Kumiega to remain committee chairman



State representative Walter Kumiega (D-Deer Isle) was named house chair of the legislature’s Marine Resources committee last week for a second session. FILE PHOTO

State representative Walter Kumiega (D-Deer Isle) was named house chair of the legislature’s Marine Resources committee last week for a second session.
FILE PHOTO

DEER ISLE — Representative Walter Kumiega, whose district includes Southwest Harbor, Tremont, the Cranberry Isles, Frenchboro and Swans Island, was named House chair of the Marine Resources committee last week by speaker Mark Eves.

“I think that this is the place where I can do the work that most affects my district,” Kumiega said. This will be his second legislative session as committee chair. Linda Baker of Sagadahoc has been named the Senate chair of the committee.

Looking ahead to the committee’s work for the year, Kumiega said the Department of Marine Resources (DMR) does not plan to submit many new bills. He has submitted a few of his own, based on conversations with lobstermen, aimed at reducing wait times for new commercial lobster licenses. “They’re attempts to find a way to move the waiting list along faster,” he said. “It’s not working to have so many people on the waiting list for so long. Hopefully people will go along with (these ideas) or come up with a better plan.”

The first of his bills would allow the DMR commissioner to issue fewer trap tags to new license holders and adjust the ratio by which surrendered trap tags from a retiring fishermen may be issued to new entrants in closed zones. “It would mean more people could get in without increasing effort,” he said in reference to the overall number of traps being fished. “There’s only so much ocean out there. When you look at it in the summertime, there’s a lot of traps out there.”

Only those lobster management zones with limited entry programs have waiting lists. Kumiega’s district includes parts of lobster zones B and C. B is closed, meaning it’s limited entry, and C is open.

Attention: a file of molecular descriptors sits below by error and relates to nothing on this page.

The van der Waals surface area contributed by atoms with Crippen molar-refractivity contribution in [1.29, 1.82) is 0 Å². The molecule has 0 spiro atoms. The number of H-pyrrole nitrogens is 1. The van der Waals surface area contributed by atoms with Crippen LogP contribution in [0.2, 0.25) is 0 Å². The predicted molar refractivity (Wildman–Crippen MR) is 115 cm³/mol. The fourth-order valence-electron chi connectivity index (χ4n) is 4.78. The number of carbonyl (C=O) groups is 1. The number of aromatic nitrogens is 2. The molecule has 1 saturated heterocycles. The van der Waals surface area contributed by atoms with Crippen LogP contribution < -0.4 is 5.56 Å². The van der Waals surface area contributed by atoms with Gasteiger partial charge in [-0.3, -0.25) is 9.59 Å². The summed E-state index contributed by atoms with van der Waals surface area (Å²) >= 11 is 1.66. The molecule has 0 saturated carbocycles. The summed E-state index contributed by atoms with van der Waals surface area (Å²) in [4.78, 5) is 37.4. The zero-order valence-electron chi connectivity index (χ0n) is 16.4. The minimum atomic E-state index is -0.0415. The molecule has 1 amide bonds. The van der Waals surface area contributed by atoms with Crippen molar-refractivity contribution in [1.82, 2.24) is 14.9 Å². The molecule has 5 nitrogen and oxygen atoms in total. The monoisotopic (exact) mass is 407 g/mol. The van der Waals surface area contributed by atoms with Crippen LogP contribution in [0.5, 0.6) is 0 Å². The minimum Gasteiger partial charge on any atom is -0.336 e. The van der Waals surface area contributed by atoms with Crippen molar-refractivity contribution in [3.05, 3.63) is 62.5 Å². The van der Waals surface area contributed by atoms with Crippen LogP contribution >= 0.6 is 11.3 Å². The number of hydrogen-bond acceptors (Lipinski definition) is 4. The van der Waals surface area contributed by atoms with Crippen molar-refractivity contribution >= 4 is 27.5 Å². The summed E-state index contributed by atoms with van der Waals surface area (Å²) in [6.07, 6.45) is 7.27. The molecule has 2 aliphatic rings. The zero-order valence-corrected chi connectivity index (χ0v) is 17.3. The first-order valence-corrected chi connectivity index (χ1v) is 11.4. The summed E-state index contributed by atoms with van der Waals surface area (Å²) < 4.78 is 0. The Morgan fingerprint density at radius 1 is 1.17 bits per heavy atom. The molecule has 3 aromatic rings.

“A lot of people think it’s too crowded in Zone C,” he said. “If there are fewer tags going to each new entrant, that lowers the pressure, maybe they’ll keep it open so we do not get into this (waiting list) problem that every other zone has.”

A second bill would attempt to address latent effort – lobster trap tags sold to fishermen but not actually being fished. “It will make managing the fishery easier if you don’t have that spectre of all those traps being able to go into the water at any time,” he said.

He’s not advocating to take licenses away if they’re not being used, he said. Instead, his bill proposes that if a fishermen reports no landings in a given year, they may buy only 300 tags (rather than the current maximum of 800) for the following year. Also, a fishermen in this category, coming back into the fishery after a latent period, “would be like a new entrant. If there is a lower trap limit for new entrants, those people would be subject to it.”

Another bill would extend legal lobster fishing time to two hours before sunrise for the months of September and October. Currently, legal fishing starts half an hour before sunrise. “I’ve heard people that want to have more fishing time in September and October,” he said.

Kumiega also has a legislative commissioner’s seat on the Atlantic States Marine Fisheries Comimission’s American Eel Board, which sets quotas and other policy affecting Maine’s lucrative elver fishery. “It’s a joint appointment between the Senate president and the speaker of the House,” he said. “I serve in that position until I’m replaced. I’m hoping to continue.”

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